The following article has been excerpted from The Artist’s Way: 25th Anniversary Edition, in which author Julia Cameron helps inspire people to put aside any excuses, connect with their inner selves and get their creative careers off the ground.
The Artist’s Way questions and answers
Although creative recovery is a highly individual process, there are certain recurrent themes and questions that I have encountered over and over in my teaching. In the hopes of answering at least some of your questions directly, I include the most commonly asked questions and answers here.
Is true creativity the possession of a relatively small percentage of the population?
No, absolutely not. We are all creative. Creativity is a natural life force that all can experience in one form or another. Just as blood is part of our physical body and is nothing we must invent, creativity is part of us and we each can tap into the greater creative energies of the universe and pull from that vast, powerful spiritual wellspring to amplify our own individual creativity.
As a culture, we tend to define creativity too narrowly and to think of it in elitist terms, as something belonging to a small chosen tribe of “real artists.” But in reality, everything we do requires making creative choices, although we seldom recognize that fact. The ways in which we dress, set up our homes, do our jobs, the movies we see, and even the people we involve ourselves with—these all are expressions of our creativity. It is our erroneous beliefs about creativity, our cultural mythology about artists (“All artists are broke, crazy, promiscuous, self-centred, single or they have trust funds”) that encourage us to leave our dreams unfulfilled. These myths most often involve matters of money, time and other people’s agendas for us. As we clear these blocks away, we can become more creative.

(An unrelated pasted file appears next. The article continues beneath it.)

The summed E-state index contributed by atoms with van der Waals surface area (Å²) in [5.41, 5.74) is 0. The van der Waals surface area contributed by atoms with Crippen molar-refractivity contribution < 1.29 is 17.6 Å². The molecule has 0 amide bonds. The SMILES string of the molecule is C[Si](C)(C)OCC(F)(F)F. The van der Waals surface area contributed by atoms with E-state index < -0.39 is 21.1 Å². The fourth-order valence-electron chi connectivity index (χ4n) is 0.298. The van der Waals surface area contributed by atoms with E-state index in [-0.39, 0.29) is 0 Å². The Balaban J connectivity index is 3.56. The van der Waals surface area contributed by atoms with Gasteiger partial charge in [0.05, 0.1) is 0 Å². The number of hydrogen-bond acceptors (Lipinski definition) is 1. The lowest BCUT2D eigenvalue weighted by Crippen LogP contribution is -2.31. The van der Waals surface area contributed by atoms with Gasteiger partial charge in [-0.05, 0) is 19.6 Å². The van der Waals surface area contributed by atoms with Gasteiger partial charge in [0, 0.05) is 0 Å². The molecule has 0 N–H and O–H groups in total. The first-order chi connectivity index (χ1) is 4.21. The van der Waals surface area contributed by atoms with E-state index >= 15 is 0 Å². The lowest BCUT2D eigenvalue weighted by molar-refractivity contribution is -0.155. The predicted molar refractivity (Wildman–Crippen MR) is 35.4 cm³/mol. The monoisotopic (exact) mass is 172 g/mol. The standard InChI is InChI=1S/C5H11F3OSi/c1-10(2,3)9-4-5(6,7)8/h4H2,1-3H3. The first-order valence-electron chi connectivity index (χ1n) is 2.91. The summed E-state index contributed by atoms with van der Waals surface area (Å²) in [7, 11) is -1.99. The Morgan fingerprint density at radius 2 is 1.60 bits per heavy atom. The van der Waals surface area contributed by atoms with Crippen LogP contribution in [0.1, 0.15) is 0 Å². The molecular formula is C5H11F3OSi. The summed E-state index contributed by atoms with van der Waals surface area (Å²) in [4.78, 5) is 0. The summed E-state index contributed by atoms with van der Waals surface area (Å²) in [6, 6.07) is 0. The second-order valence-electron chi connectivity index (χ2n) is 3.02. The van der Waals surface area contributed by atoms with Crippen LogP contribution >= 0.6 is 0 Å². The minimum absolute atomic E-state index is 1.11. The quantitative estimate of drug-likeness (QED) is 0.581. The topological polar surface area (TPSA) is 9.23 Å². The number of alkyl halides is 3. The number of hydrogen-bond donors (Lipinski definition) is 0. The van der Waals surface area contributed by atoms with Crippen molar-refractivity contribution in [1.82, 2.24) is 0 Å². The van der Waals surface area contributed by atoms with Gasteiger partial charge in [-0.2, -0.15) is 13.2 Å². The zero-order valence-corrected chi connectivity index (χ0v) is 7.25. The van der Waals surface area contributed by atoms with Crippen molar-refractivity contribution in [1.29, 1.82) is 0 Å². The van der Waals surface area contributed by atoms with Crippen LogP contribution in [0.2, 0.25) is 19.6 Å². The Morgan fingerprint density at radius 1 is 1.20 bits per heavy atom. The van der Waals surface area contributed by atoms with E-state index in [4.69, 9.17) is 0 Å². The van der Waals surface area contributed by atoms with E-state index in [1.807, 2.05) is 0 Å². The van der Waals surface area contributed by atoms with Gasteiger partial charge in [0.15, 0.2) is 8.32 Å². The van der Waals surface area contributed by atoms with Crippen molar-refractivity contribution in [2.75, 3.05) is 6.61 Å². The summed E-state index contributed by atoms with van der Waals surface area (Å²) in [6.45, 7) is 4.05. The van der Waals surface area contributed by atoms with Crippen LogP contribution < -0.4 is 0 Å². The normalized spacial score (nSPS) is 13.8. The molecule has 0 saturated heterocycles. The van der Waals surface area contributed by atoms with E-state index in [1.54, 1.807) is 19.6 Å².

What factors keep people from being creative?
Conditioning. Family, friends and educators may discourage us from pursuing an artist’s career. There is the mythology that artists are somehow “different,” and this mythology of difference inspires fear. If we have negative perceptions about what an artist is, we will feel less inclined to do the diligent work necessary to become one.
On a societal level, blocked creative energy manifests itself as self-destructive behavior. Many people who are engaged in self-defeating behaviors, such as addicts of alcohol, drugs, sex, or work, are really in the hands of this shadow side of the creative force. As we become more creative, these negative expressions of the creative force often abate.
One of the central themes of The Artist’s Way is the link between creativity and spirituality. How are they connected?
Creativity is a spiritual force. The force that drives the green fuse through the flower, as [poet] Dylan Thomas defined his idea of the life force, is the same urge that drives us toward creation. There is a central will to create that is part of our human heritage and potential. Because creation is always an act of faith, and faith is a spiritual issue, so is creativity. As we strive for our highest selves, our spiritual selves, we cannot help but be more aware, more proactive and more creative.
What is the most common misconception about creativity?
The most common misconception is that we would have to leave our current lives in order to pursue our dreams. It is easier for us to use our jobs, families, financial situations, time obligations, etc., as a way (or ways) to keep us “safe” from the anxiety caused by stepping out of our comfort zones into the creative process. When we allow ourselves to be thus thwarted, we deny ourselves tremendous joy. The most effective way to center confront blocks is to form creative cluster groups in the lives we’re already leading.
Read more from Julia Cameron (along with Emma Lively) in PROSPERITY EVERY DAY: 10 daily affirmations to guide you on your path to creative, spiritual and financial fulfillment»